There are along the Fylde Coast only two buildings granted Grade I listing status. Both only a short walk from the seashore, the most famous is the iron Blackpool Tower of the Tower buildings and the other is Lytham Hall, a mainly Jacobean manor house built on the site of an early medieval monastery. On the other side of the Fylde to Lytham and far from the lights and roar of Blackpool holiday resort stands the old fishing port of Fleetwood, once a thriving trading town comprising the families of the thousands of trawlermen and sailors working at sea or on the old docks there. Adding surprising character and charm to Fleetwood, Rossall and old Thornton, however, are the densest collections of Grade II listed buildings anywhere in the Fylde. Who has not noticed the white facade of Fleetwood Maritime museum with its unusual portico, the renovated windmills dotted throughout the region? Who has not, when visiting during the annual heritage festival, wondered at the medley of stone chapels and stained glass inside Rossall School or strolled in admiration around the strange lighthouses at Fleetwood Promenade? One man was responsible for designing many of these structures. His name was Decimus Burton.
Along with his friend, Victorian entrepreneur and landowner Peter Fleetwood Hesketh, the exterior of whose crypt, incidentally, can be seen at St. Chad’s medieval church in Poulton-le-Fylde, Decimus Burton was a notable architect who became instrumental in raising the profile and fortunes of this area. Where local Peter Fleetwood Hesketh, born into old families uniting the Fleetwoods with their rivals Heskeths, was the major investor in plans for Fleetwood town and Rossall School, southerner Decimus was already successful in London, his name informing he was simply the tenth son of a James Burton. Unable to settle on any reasonable name for the new town, they eventually chose ‘Fleetwood’. Most of the urban architecture there whose plans Decimus Burton created and saw brought to fruition was constructed sometime between 1836 and 1843. Like totems guarding this former seafaring town against ill-luck and disaster, his buildings are found at strategic points throughout Fleetwood.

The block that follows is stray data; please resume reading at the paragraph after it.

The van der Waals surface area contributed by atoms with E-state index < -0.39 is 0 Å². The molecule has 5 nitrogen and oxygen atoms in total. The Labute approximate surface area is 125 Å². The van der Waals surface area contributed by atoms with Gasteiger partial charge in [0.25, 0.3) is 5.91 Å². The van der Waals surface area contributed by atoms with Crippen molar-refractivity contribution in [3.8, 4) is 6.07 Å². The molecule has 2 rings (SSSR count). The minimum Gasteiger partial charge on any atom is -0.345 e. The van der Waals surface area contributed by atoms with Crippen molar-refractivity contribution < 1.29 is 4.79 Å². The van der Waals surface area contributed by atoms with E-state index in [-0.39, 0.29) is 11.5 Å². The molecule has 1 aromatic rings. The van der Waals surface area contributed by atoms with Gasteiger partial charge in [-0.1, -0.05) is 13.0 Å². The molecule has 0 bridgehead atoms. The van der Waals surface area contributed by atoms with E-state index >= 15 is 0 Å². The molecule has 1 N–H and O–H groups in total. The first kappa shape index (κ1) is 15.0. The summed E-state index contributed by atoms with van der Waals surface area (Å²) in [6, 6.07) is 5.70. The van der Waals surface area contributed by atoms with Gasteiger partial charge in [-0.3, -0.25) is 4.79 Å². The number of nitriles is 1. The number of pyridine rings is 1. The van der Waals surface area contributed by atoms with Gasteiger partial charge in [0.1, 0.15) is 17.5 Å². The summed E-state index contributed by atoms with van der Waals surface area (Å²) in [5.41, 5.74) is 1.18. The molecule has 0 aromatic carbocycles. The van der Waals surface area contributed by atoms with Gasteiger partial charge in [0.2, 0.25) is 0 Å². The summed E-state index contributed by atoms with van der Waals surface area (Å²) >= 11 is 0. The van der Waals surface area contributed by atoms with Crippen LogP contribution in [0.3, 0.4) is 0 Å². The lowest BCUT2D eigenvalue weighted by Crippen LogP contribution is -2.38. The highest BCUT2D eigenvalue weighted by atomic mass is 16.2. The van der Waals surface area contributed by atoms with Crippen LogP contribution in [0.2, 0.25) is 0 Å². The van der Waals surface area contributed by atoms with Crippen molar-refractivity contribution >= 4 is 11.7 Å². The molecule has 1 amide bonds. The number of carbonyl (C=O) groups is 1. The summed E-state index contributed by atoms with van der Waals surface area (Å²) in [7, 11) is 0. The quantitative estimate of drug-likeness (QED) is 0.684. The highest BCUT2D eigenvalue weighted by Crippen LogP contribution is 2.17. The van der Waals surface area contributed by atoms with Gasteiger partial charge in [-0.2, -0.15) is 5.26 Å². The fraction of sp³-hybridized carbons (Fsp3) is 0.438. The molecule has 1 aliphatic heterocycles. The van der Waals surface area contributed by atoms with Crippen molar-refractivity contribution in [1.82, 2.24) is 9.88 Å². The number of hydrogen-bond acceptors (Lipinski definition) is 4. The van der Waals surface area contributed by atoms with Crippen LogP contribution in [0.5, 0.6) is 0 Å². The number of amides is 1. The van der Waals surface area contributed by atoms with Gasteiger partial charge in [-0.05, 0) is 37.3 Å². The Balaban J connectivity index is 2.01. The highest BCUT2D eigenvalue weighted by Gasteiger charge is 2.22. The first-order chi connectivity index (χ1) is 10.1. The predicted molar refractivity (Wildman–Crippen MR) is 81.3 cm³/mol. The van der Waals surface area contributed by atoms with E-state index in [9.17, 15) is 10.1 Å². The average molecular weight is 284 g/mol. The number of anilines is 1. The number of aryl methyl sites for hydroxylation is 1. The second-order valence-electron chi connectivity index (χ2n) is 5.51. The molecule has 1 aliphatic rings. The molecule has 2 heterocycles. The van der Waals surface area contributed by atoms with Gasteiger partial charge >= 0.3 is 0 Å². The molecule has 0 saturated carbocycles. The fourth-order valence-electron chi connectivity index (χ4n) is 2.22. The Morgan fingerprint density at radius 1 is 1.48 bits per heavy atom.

Four storeys high, the white Portland stone of Decimus Burton’s old Customs House on the seafront gleams visible from across the River Wyre at Knott End and this is today better known as Fleetwood Museum, renowned not only for its appealing neo-Georgian exterior, portico and mosaic entrance floor but also for its present function as a museum commemorating the town’s watery past through its gallery exhibits, organised tours, outreach programmes and Harriet, a 123 year-old gigantic wooden fishing smack ship which was built in Fleetwood and now lives in the museum’s back garden shed. Sadly, this friendly museum seems scheduled to close this spring due to cuts to Lancashire County Council funding. Close by stand Burton’s popular Queens Terrace townhouses; graceful in dove grey stone, with three and four storeys, tall windows and railed basements, these terraced houses are still inhabited today but have been converted into flats.
Further down the promenade, behind the walled bowling club and recently re-vamped park, is the North Euston Hotel. This was also designed by Decimus Burton and opened in 1841. Built in three storeys of Portland stone with ashlar dressings and slate, its unusual, elegant arc of windows gazes onto Morecambe Bay towards Bowland, Lancaster, Heysham and the South Lakes. Well-used by residents and visitors, Decimus Burton’s hotel still offers a welcome rest and a corner of seaside luxury in this market town. He built St. Peter’s Anglican Church too and this together with its graveyard are oddly prominent, right in the centre of town by the tramtracks and set between streets of attractive, white townhouses.